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Monday, February 28, 2011

Conceptual art and the telephone exhibit reception on Thursday evening at HCC

Housatonic Museum of Art
900 Lafayette Blvd., Bridgeport, (203) 332-5052
It's For You: Conceptual Art and the Telephone
Through Mar. 25, 2011
Show reception: Thurs., Mar. 3, 5—8 p.m.

Press release

From Feb. 24—Mar. 25, 2011, the Housatonic Museum of Art (HMA) at Housatonic Community College will present an exhibit It’s for you: Conceptual Art and the Telephone in the Burt Chernow Galleries and other areas of the HCC campus. The exhibit is, in part, a response to the wide-ranging use of phones in the hallways and other areas on the campus of the college.

The reception for the exhibition is Mar. 3, from 5—8 p.m. at the gallery in Lafayette Hall (900 Lafayette Blvd, Bridgeport, CT).

Each day students text, talk, surf the net, and listen to music on their phones. With this exhibition, artworks that use the phone as an artistic medium or mediator are brought together in an original exhibition curated by Terri C. Smith.

The projects range from the late 1960s to today and include sound pieces, videos, and objects that resonate with the functions, technologies, and physicality of the telephone. Artists in the exhibition include: T. Foley, Lukas Geronimas, Jeremy LeClair, Christian Marclay, Yoko Ono, Rachel Perry Welty, Robert Peters, Pietro Pellini, and Hannah Wilke.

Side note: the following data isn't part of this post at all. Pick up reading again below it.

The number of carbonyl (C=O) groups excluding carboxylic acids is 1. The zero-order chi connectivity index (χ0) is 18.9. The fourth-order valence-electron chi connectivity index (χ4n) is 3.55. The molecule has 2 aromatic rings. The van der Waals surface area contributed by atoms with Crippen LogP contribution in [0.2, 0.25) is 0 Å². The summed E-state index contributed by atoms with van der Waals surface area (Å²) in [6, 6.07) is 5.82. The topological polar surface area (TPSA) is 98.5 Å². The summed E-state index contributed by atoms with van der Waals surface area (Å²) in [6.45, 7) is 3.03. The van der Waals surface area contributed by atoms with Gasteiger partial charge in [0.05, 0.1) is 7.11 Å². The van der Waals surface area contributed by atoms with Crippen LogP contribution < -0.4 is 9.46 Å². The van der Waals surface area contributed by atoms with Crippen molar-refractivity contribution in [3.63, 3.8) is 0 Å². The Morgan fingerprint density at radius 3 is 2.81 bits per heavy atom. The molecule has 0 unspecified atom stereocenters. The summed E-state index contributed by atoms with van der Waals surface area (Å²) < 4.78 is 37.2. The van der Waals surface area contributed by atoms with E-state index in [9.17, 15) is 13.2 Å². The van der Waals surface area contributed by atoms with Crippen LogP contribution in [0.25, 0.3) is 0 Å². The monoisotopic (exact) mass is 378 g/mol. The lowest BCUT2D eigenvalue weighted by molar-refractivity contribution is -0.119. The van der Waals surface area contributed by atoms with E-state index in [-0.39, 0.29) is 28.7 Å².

Many of the artists in It’s for you aim to democratize the artist/audience relationship, a quality that is intricately woven into the history of conceptual art. In It’s for you, Yoko Ono might call the gallery as part of her "Telephone Piece," providing direct contact between artist and viewer. Students will work with T. Foley, creating their own ring tones as part of her "Locally Toned" project. Archival materials are also included as a way to represent ephemeral works from the past as with Robert Peters' "Naming Others: Manufacturing Yourself" (1993) where the artist asked people to call an 800 number from pay phones and choose which stereotyping phrase described them best.

It’s for You harnesses the familiarity of the telephone as a way of introducing audiences to a variety of conceptual art practices, which often include a mix of art theory and social critique. The exhibition, consequently, endeavors to connect concerns found in contemporary art with the objects, communication habits, and changing technologies in our daily lives. In that spirit, visitors and students will be encouraged to comment on the exhibition using telephone-friendly interfaces such as Twitter.

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